straight for equality
frequently asked questions - faith communities

Why are straight allies in faith communities so important?

Straight allies have become a powerful voice in the ongoing conversation about equal rights. In faith communities this is especially important for a variety of reasons. First, straight allies in faith communities are uniquely positioned to make the case for equality because there is “nothing in it for them.” Additionally, by being supportive and talking about these issues straight allies send a powerful message to members of their congregations who are LGBT or who love someone who is. And finally, straight allies in faith communities have an unparalleled ability to reach members of their own churches by talking the talk AND walking the walk.

Can all people of faith be straight allies?

We know that 8 out of 10 people personally know someone who is gay and many of those people struggle with how to reconcile their faith with the love and respect they have for their LGBT friends, family members, coworkers, and fellow congregants. We also know that even some of the most conservative faith communities are starting to have this conversation. So even for people who initially think that being an ally will not be compatible with their beliefs, there are ways for you to start the journey to being an ally and to find ways to demonstrate support that align with your spiritual life. We want to be there to help and we hope you do too.

It would be disingenuous to suggest that PFLAG, Straight for Equality, and these resources have the ability to resonate with all people of faith. (Members of the Westboro Baptist Church are unlikely to pick up a copy of be not afraid – help is on the way! straight for equality in faith communities any time soon.) But as we see allies develop in unexpected places, it gives us hope that change is happening. We’re inviting you to be part of it.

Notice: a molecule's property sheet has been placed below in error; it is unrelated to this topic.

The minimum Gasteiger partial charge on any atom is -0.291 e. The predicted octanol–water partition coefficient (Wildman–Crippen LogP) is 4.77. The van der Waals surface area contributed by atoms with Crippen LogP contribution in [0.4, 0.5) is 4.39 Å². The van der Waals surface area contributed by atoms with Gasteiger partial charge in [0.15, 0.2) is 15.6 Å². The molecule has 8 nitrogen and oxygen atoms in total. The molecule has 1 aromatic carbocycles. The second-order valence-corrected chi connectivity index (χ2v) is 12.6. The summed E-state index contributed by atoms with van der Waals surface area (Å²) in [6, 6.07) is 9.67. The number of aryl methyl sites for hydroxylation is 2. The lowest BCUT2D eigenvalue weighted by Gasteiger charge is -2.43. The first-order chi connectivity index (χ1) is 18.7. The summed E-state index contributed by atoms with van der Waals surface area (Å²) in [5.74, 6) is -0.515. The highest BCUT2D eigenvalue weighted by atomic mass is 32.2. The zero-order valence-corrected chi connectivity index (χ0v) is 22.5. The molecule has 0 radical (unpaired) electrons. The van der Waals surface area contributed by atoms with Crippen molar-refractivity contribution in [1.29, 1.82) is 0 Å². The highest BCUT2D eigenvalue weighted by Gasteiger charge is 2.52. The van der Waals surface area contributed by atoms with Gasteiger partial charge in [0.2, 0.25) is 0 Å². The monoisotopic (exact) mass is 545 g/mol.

What I can I do to be a better straight ally in my faith community?

There are many things that straight allies can do in their faith communities, but for Straight for Equality and PFLAG National personal stories are the best place to start. Your journey to becoming a straight ally is the most powerful tool that you have when talking about these issues in your faith community. Tell your story, talk about why these issues are important to you, and make it personal. When these conversations are centered on people that a potential new ally knows and cares about it is no longer about the ‘other’ and resonates differently. If you’re interested in other ideas check out 10 Things You Can Do to Be a Straight Ally in Your Faith Community or the resources focused on issues of faith in the Straight for Equality Ally Spectrum.

How can I convince the leaders of my congregation that this is a conversation we should be having in our faith community?

Talking to the leaders in your faith community about these issues may seem like an extremely difficult task, especially if you are the member of a more conservative congregation. The first – and perhaps most important – part of this conversation is to be clear about the ways you and other congregants are personally connected to these issues. Make it clear that when we don’t discuss these topics, congregants who are LGBT (or love someone who is) may feel ostracized and disconnected from their faith and faith leaders may need to be reminded of that. It is also important to remember that Straight for Equality in Faith Communities is not about institutional change or even necessarily changing people’s beliefs. It is simply about having conversations, learning more, prayerfully thinking about these issues, and considering how our behaviors and actions impact those around us.

What do I do if I am interested in facilitating institutional change at my church?

We believe that thinking about these issues, having these conversations, and really spending time prayerfully considering how we treat one another is a huge first step for many people. With that said, some Christian denominations – including the United Church of Christ and the Unitarian Universalist Association – have formalized a process that congregations can complete to demonstrate that all people are welcome in their pews. Their efforts have been duplicated by groups like the Reconciling Ministries Network (United Methodist) and ReconcilingWorks (Lutheran). Learn more about these programs and see if they can help you in your push for institutional change within your own denomination. Also the National Gay and Lesbian Task Force Institute for Welcoming Resources is a great place to get started.